Increasingly, users will be at risk of exposure to targeted political manipulation, invasion of privacy, cybercrime, financial loss, and psychological or physical harm.
Regulations are tightening around providers’ responsibility for illegal activities on their platforms, such as the spread of misinformation and malicious content. A regulatory ‘techlash’ could confront major tech companies with large fines, along with more government control and the possibility of breaking them up.
Stronger government intervention in digital markets could empower consumers and users by fostering more competition and regulating anticompetitive practices. On the other hand, breaking up major platforms could also reduce services to many people. Without platform benefits, smaller companies may not be able to reach less profitable markets, which would widen digital inequality.
The context, fairness and governance underpinning the digital leap will determine whether the adoption of new technologies advances individual and societal well-being or widens the gap between the technological ‘haves’ and ‘have-nots’.
Rising to the challenge
Ensuring a smooth digital transition and mitigating the risks to social cohesion from digital divides will require managing innovation without stifling it, for example by insisting on security and privacy being built into new technologies and digital services.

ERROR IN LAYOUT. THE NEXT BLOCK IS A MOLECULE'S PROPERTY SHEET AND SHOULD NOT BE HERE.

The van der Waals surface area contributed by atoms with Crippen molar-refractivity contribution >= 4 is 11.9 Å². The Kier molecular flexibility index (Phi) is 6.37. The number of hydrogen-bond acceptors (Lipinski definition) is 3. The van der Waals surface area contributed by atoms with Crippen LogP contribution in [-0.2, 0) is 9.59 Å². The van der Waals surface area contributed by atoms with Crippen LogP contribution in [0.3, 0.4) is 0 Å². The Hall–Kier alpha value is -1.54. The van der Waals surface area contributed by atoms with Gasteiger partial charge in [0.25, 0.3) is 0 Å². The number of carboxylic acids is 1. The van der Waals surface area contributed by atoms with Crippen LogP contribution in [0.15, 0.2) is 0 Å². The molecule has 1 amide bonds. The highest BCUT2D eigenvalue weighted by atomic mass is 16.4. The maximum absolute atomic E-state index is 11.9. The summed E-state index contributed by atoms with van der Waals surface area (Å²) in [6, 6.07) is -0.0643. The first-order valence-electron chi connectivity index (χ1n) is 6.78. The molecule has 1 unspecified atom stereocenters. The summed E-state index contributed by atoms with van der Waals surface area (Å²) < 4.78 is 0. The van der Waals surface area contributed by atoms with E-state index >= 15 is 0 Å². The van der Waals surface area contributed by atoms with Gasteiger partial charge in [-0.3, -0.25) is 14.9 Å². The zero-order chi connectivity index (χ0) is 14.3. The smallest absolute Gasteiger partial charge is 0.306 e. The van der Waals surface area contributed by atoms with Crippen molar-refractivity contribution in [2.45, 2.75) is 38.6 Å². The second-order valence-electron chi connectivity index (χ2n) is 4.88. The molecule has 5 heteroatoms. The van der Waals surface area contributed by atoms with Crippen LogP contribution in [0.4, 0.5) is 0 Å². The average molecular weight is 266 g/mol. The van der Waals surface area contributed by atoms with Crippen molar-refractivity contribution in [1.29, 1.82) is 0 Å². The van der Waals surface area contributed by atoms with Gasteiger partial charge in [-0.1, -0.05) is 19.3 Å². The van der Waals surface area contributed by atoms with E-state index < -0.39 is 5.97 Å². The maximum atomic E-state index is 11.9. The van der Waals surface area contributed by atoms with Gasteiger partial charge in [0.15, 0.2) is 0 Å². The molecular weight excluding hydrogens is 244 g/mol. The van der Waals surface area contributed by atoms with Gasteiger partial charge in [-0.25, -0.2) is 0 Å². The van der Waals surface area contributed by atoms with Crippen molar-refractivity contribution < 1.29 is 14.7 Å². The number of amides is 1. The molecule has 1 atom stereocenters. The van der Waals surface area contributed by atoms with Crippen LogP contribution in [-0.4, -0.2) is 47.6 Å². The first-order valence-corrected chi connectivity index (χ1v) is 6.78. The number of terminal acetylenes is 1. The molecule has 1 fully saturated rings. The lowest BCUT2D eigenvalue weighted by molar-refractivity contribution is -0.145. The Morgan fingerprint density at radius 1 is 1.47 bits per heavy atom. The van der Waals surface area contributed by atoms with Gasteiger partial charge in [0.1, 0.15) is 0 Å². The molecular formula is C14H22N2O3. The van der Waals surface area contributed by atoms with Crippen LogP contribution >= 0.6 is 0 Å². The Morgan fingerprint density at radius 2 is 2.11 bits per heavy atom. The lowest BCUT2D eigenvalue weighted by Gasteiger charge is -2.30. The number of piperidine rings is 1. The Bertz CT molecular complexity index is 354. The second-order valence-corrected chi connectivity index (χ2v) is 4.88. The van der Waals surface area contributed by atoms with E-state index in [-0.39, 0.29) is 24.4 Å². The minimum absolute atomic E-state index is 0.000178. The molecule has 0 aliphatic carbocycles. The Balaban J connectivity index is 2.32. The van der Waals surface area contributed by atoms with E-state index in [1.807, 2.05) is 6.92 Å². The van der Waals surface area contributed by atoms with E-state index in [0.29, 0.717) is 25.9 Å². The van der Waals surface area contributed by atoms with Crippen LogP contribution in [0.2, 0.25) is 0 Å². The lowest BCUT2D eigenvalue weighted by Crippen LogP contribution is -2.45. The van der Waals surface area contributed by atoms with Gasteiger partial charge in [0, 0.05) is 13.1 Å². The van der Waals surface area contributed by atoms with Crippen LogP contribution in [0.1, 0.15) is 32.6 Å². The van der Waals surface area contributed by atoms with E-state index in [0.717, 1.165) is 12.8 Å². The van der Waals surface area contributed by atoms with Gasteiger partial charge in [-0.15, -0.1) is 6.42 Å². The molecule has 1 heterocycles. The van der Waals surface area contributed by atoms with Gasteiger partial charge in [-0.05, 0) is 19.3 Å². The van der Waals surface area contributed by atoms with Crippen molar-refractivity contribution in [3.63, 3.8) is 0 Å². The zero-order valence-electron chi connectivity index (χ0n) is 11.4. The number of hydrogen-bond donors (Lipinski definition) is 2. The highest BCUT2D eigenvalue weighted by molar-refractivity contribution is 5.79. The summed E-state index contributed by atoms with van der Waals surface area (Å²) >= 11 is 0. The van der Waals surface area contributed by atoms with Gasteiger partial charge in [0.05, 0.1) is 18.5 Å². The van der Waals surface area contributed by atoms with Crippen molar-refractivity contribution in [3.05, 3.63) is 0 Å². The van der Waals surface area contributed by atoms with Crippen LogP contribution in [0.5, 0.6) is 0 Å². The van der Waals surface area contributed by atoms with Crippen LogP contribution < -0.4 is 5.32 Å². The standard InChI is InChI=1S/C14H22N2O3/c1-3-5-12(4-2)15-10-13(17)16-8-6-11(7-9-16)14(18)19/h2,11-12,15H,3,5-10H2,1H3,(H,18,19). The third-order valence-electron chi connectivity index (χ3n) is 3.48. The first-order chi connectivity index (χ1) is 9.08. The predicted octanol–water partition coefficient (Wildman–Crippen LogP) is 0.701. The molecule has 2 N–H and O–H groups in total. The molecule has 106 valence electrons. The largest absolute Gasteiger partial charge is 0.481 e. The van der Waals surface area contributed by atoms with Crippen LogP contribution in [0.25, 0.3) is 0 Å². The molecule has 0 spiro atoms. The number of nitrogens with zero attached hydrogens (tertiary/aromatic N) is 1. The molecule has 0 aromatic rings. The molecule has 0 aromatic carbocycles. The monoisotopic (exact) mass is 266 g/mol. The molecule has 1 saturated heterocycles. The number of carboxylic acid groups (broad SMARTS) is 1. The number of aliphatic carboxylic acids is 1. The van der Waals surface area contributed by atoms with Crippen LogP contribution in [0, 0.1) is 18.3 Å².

Basic education and lifelong learning can increase digital literacy and play a critical role in closing digital divides. But increasing access to digital content is not enough; as machine-learning and biotechnology evolve, new users need to think critically about the supply and consumption of digital content.
The WEF’s ‘Future of Jobs Report’ shows that the digital leap has already propelled worker appetite for online learning and training on digital skills such as data analysis, computer science and information technology.
Employers have also risen to the challenge; during the second quarter of 2020, employer provision of online learning opportunities increased fivefold. Similar opportunities exist in leveraging digital services to overcome existing and emerging inequalities in health accessibility, affordability and quality.
Digital tools will benefit workers and employers alike; two-thirds of employers
expect to see a return on investment in upskilling and reskilling within a year, while enhanced healthcare reduces business risks.
The views expressed in our weekly opinion piece do not necessarily reflect those of Farmer’s Weekly.
This article is an edited extract taken from the World Economic Forum’s ‘Global Risks Report 2021, 16th Edition’, published in January 2021.